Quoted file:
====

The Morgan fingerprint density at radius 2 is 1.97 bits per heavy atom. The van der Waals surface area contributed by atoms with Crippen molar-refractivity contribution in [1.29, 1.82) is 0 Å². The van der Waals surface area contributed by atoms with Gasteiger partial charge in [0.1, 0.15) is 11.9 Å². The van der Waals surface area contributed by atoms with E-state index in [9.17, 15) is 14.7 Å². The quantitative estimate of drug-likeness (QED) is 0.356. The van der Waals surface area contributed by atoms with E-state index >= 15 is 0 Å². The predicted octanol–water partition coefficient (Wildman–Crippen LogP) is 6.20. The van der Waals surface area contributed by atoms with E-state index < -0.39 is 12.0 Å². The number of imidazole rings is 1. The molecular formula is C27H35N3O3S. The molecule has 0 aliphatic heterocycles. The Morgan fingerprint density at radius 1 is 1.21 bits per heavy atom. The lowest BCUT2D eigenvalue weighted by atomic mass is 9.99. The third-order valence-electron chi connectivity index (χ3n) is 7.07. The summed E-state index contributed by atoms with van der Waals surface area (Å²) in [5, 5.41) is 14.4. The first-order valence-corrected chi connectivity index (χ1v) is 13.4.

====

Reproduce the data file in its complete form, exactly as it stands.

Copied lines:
The Morgan fingerprint density at radius 2 is 1.97 bits per heavy atom. The van der Waals surface area contributed by atoms with Crippen molar-refractivity contribution in [1.29, 1.82) is 0 Å². The van der Waals surface area contributed by atoms with Gasteiger partial charge in [0.1, 0.15) is 11.9 Å². The van der Waals surface area contributed by atoms with E-state index in [9.17, 15) is 14.7 Å². The quantitative estimate of drug-likeness (QED) is 0.356. The van der Waals surface area contributed by atoms with E-state index >= 15 is 0 Å². The predicted octanol–water partition coefficient (Wildman–Crippen LogP) is 6.20. The van der Waals surface area contributed by atoms with E-state index < -0.39 is 12.0 Å². The number of imidazole rings is 1. The molecular formula is C27H35N3O3S. The molecule has 0 aliphatic heterocycles. The Morgan fingerprint density at radius 1 is 1.21 bits per heavy atom. The lowest BCUT2D eigenvalue weighted by atomic mass is 9.99. The third-order valence-electron chi connectivity index (χ3n) is 7.07. The summed E-state index contributed by atoms with van der Waals surface area (Å²) in [5, 5.41) is 14.4. The first-order valence-corrected chi connectivity index (χ1v) is 13.4.